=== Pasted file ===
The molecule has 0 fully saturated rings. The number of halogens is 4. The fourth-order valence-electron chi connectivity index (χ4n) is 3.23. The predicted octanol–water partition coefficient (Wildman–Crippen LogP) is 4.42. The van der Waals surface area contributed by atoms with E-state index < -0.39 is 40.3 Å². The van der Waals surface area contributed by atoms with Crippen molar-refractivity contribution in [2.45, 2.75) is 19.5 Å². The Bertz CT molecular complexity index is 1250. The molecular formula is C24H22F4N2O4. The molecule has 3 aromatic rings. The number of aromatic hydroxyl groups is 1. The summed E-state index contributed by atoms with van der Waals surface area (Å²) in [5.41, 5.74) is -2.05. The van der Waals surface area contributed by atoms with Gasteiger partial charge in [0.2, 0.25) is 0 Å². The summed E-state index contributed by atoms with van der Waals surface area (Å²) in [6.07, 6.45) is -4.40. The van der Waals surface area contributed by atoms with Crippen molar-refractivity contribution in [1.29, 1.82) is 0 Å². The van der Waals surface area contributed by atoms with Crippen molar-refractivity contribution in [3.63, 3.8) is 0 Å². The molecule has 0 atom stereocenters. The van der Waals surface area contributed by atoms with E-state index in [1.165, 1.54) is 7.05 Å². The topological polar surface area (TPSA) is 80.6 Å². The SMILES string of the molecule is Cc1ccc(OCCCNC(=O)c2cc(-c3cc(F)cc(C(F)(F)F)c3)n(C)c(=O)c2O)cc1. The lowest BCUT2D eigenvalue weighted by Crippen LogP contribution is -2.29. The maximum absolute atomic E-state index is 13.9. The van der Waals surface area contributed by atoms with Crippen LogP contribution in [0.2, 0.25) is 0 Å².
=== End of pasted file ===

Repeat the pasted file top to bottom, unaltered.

The molecule has 0 fully saturated rings. The number of halogens is 4. The fourth-order valence-electron chi connectivity index (χ4n) is 3.23. The predicted octanol–water partition coefficient (Wildman–Crippen LogP) is 4.42. The van der Waals surface area contributed by atoms with E-state index < -0.39 is 40.3 Å². The van der Waals surface area contributed by atoms with Crippen molar-refractivity contribution in [2.45, 2.75) is 19.5 Å². The Bertz CT molecular complexity index is 1250. The molecular formula is C24H22F4N2O4. The molecule has 3 aromatic rings. The number of aromatic hydroxyl groups is 1. The summed E-state index contributed by atoms with van der Waals surface area (Å²) in [5.41, 5.74) is -2.05. The van der Waals surface area contributed by atoms with Gasteiger partial charge in [0.2, 0.25) is 0 Å². The summed E-state index contributed by atoms with van der Waals surface area (Å²) in [6.07, 6.45) is -4.40. The van der Waals surface area contributed by atoms with Crippen molar-refractivity contribution in [1.29, 1.82) is 0 Å². The van der Waals surface area contributed by atoms with Crippen molar-refractivity contribution in [3.63, 3.8) is 0 Å². The molecule has 0 atom stereocenters. The van der Waals surface area contributed by atoms with E-state index in [1.165, 1.54) is 7.05 Å². The topological polar surface area (TPSA) is 80.6 Å². The SMILES string of the molecule is Cc1ccc(OCCCNC(=O)c2cc(-c3cc(F)cc(C(F)(F)F)c3)n(C)c(=O)c2O)cc1. The lowest BCUT2D eigenvalue weighted by Crippen LogP contribution is -2.29. The maximum absolute atomic E-state index is 13.9. The van der Waals surface area contributed by atoms with Crippen LogP contribution in [0.2, 0.25) is 0 Å².